Scoring was done using the BLEU (Bilingual Evaluation Understudy) metric. This is an algorithm created for evaluating the quality of machine translated text. This is done by using a modified form of precision to compare a produced translation against a set of reference translations. This metric tends to correlate well with human judgement across a corpus, but performs badly if used to evaluate individual sentences. More information can be found in the BLEU paper and the wikipedia article. These resources both state that the BLEU score is a number between 0 and 1, with closer to 1 corresponding to a better translation. The LSTM paper reports scores greater than 1, so it is not clear from the paper itself how this score is being measured, as well as what a so called 'perfect' score would be.


The resulting LSTM neural networks outperformed standard Statistical Machine Translation (SMT) with a BLEU score of 34.8 against 33.3 and with certain heuristics or modification, was very close to matching the best performing system. Additionally, it could recognize sentences in both active and passive voice as being similar.

Active Voice: I ate an apple.

Passive Voice: The apple was eaten by me.

An interesting result is the fact that reversing the source sentences (not test sentences) improved the long sentence decoding, which in turn increased the BLEU score from 25.9 to 30.6. While the authors do not have a complete explanation, they theorize the improvement in performance is due to the introduction of many short term dependencies to the data-set, by reversing the source sentences they minimize the time lag between the end of the source and the start of the target sentence. This reduction in the time lag is what the authors believe help the LSTM architecture establish a link between source and target and utilize the memory feature of the network better.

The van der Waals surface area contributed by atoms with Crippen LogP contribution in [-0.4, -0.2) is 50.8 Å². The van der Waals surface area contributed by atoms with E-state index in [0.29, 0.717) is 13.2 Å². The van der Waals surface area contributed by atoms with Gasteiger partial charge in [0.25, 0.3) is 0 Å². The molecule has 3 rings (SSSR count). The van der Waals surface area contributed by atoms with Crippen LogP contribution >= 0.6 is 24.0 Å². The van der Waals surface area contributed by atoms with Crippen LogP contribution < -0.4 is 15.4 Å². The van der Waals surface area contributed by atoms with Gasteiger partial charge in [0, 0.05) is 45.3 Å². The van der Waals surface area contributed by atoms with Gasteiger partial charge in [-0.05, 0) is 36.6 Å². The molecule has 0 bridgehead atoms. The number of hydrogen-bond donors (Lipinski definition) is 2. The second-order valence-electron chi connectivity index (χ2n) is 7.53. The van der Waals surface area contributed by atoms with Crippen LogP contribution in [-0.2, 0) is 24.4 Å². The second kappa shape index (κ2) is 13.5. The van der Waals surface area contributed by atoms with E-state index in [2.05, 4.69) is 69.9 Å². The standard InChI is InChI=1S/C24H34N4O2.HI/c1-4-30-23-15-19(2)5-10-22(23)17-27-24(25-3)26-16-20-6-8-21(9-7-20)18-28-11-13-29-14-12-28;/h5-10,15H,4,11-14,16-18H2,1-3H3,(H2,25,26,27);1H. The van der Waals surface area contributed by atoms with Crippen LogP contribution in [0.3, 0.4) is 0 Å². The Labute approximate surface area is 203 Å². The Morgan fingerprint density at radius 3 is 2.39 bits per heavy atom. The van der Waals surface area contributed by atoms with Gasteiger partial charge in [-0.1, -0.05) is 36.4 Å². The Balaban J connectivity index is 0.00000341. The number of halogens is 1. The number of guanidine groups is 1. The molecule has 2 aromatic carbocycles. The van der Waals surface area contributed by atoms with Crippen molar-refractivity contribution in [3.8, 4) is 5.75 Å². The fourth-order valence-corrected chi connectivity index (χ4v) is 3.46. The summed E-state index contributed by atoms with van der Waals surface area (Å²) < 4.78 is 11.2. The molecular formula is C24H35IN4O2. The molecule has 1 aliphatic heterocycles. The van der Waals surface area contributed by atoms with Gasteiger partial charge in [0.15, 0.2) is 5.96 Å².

For example, let "I saw the man" be the source sentence, "with the binoculars" be the target sentence, if we concatenate both source and target sentences we have "I saw the man with the binoculars". By reversing the source sentence ("man the saw I") the subject "man" is now closer to the context target "binoculars", compared to if the source sentence is not reversed.

In summary the LSTM method has proven to be quite capable of translating long sentences despite potentially long delay between input time steps. However, it still falls short of [Edinburgh's specialised statistical model].


Sutskever, I. Vinyals, O. & Le. Q. V. Sequence to sequence learning with neural networks. In Proc. Advances in Neural Information Processing Systems 27 3104–3112 (2014).